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7 steps for a secure passage while transitioning to remote work

Leo Lynch
17 April 2020 2 minute readShare

As millions of people all over the world suddenly need to work remotely from their homes, we have witnessed the creation of the largest global remote workforce in history. Leo Lynch, ANZ director at StorageCraft, outlines the steps to ensure a safe transition.

Moving millions of employees, their computers and their data from a secure office environment to the home — with minimal notice — presents tremendous data security risks, including simple technical glitches, accidental human error and malicious ransomware attacks. 

Below are seven steps practised by StorageCraft to ensure a safe transition. 

1. Secure employee devices

  • Where possible, provide laptop devices so employees aren’t forced to use potentially less secure personal devices for work such as home desktops.
  • Secure these devices with endpoint protection measures: install antivirus, automated patch management and automated backups.
  • Install a strong SSL VPN solution such as on every company laptop for a secure connection to the company network. Conserve network bandwidth, if necessary by using a split-tunnel connection which increases your security level by only providing secure access to corporate-approved resources.

 2. Protect business data

  • Set up a company-wide policy that automatically saves documents and data to Google’s G Suite or Microsoft O365 or your on-premises share drive. NOTE: With only 30 days of retention for files from these services, make sure you add a backup solution and match your backup frequency to the importance of the data.
  • For unstructured data on-premises, set up employees to store their work files on a company-managed file server with immutable snapshots capability, rather than their own laptops.
  • Take image-based backups of employee laptops — so, should an employee laptop fail, you can use a backup to restore the operating system, applications and data to a new laptop in minutes — which sure beats reinstalling everything and will recover any data that wasn’t stored to the file share or cloud. Or for remote users with low bandwidth, a file and folder backup solution might be a preferred alternative.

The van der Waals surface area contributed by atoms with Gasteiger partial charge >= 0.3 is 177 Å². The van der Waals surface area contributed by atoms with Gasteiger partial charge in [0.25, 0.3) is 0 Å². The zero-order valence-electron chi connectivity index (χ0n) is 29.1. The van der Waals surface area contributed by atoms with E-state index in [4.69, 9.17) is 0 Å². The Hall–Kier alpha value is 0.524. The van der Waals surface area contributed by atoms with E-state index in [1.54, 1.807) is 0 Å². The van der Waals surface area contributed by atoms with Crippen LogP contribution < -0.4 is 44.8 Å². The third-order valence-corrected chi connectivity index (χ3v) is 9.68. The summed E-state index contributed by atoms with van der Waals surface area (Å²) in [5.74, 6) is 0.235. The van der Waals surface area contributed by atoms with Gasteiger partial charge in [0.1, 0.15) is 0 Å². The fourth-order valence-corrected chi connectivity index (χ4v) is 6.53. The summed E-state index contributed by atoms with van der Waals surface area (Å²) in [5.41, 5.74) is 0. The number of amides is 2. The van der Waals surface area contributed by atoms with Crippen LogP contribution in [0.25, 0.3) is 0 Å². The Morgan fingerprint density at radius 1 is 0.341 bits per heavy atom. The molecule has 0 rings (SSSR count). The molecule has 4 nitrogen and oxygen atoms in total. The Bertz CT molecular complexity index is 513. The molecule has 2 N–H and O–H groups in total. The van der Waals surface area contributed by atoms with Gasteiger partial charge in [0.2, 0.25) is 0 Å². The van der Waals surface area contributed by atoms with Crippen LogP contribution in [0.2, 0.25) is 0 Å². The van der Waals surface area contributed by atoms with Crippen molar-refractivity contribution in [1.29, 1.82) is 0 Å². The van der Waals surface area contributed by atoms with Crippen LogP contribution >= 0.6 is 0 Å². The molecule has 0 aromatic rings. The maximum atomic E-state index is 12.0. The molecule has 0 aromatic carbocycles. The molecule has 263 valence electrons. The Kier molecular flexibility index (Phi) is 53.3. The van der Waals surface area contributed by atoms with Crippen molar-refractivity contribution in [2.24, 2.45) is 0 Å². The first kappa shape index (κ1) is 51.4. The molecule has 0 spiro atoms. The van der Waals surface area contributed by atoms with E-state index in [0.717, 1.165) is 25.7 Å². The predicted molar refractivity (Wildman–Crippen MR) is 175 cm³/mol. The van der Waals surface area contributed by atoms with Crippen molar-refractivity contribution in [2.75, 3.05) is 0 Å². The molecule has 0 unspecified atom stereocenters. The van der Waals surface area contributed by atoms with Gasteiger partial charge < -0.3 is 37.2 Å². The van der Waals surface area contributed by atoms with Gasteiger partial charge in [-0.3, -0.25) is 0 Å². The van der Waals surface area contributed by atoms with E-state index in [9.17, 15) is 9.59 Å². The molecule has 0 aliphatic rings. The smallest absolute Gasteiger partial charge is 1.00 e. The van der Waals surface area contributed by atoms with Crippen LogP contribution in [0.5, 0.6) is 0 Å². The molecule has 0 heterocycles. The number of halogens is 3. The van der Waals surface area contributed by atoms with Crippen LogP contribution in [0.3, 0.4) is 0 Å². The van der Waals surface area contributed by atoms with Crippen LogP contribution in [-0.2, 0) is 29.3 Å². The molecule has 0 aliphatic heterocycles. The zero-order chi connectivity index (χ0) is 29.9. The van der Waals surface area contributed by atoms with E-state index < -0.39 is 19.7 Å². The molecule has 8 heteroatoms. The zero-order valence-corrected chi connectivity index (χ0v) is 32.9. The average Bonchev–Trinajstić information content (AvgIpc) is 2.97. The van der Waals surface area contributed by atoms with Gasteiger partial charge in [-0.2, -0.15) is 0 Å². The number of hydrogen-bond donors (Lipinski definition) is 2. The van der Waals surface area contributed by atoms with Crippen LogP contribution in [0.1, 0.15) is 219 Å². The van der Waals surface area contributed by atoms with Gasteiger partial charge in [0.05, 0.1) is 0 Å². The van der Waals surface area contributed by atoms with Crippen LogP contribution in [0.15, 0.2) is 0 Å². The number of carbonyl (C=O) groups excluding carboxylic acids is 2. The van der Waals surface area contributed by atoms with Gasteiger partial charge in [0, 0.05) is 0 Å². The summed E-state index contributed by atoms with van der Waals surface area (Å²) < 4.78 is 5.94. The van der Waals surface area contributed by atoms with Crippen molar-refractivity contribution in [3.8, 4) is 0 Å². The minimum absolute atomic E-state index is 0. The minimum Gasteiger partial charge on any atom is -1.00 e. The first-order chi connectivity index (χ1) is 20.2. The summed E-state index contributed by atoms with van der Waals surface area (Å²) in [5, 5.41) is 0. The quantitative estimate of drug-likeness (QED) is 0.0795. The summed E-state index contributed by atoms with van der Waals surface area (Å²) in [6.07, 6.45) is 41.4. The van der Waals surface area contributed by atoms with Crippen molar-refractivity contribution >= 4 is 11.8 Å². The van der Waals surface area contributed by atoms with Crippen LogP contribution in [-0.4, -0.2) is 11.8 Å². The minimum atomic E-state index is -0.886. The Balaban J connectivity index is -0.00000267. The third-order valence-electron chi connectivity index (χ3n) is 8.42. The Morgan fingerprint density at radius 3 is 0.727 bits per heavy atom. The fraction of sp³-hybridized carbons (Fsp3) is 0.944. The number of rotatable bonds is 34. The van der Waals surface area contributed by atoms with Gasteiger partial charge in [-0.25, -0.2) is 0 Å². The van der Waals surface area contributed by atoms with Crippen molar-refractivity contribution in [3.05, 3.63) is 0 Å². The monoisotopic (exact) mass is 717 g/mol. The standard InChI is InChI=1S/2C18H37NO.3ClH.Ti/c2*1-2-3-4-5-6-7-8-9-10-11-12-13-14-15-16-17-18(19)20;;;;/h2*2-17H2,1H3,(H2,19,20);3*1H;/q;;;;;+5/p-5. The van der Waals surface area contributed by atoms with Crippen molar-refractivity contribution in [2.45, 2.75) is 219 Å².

• Redundancy is key, so replicate all laptop and file-server backups to the cloud (ideally, a purpose-built disaster recovery cloud, which enables swift recovery).
  • Your mission-critical data and applications are already backed up, so ensure that the SLA matches the importance of the data, and that the data is replicated to an off-site data centre or a third-party cloud provider.

3. Secure the laptop and the network

  • Ensure network security with an endpoint security tool that protects a laptop. Also leverage all the next-generation firewall security services to protect the network and scan for viruses and ransomware as well as for suspicious connections to and from your company.
  • Again: redundancy is key. Store server backups onsite and also replicate those backups to a remote location — either a disaster recovery data centre or the cloud. Using a cloud provider with DRaaS capabilities will enable you to fail over the entire network, data and applications should the need arise.

4. Devices and remote users

  • Confirm the identity and security state of each endpoint device, be it corporate or personally owned, including laptops, desktops, smartphones and tablets.
  • Control admission for remote users and their associated devices based on the user identity and access right level of trust.
  • Allow access based only on the resources users are authorised to access — either on-premise or in the cloud.

5. Provide remote support

  • Use remote connecting software which enables the helpdesk to see an employee’s screen and troubleshoot issues remotely.

6. Test, train and educate

  • Regularly test your backups and your ability to recover! While having a backup is important, being able to recover all data completely and quickly is absolutely critical for business continuity.
  • Triple down on phishing: a successful phishing scam can expose you to ransomware and render all your data useless. Test your network and your employees to find the holes in your network protection and to train your employees in being able to spot phishing emails that lay the groundwork for a ransomware attack.

7. Provide communications tools

  • Provide and enforce the use of company-wide communications tools for instant messaging, video conferencing and telephony that are secure. These tools ensure employees can stay productive, be social and continue collaboration while still keeping the business secure.
7 steps for a secure passage while transitioning to remote work
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Leo Lynch

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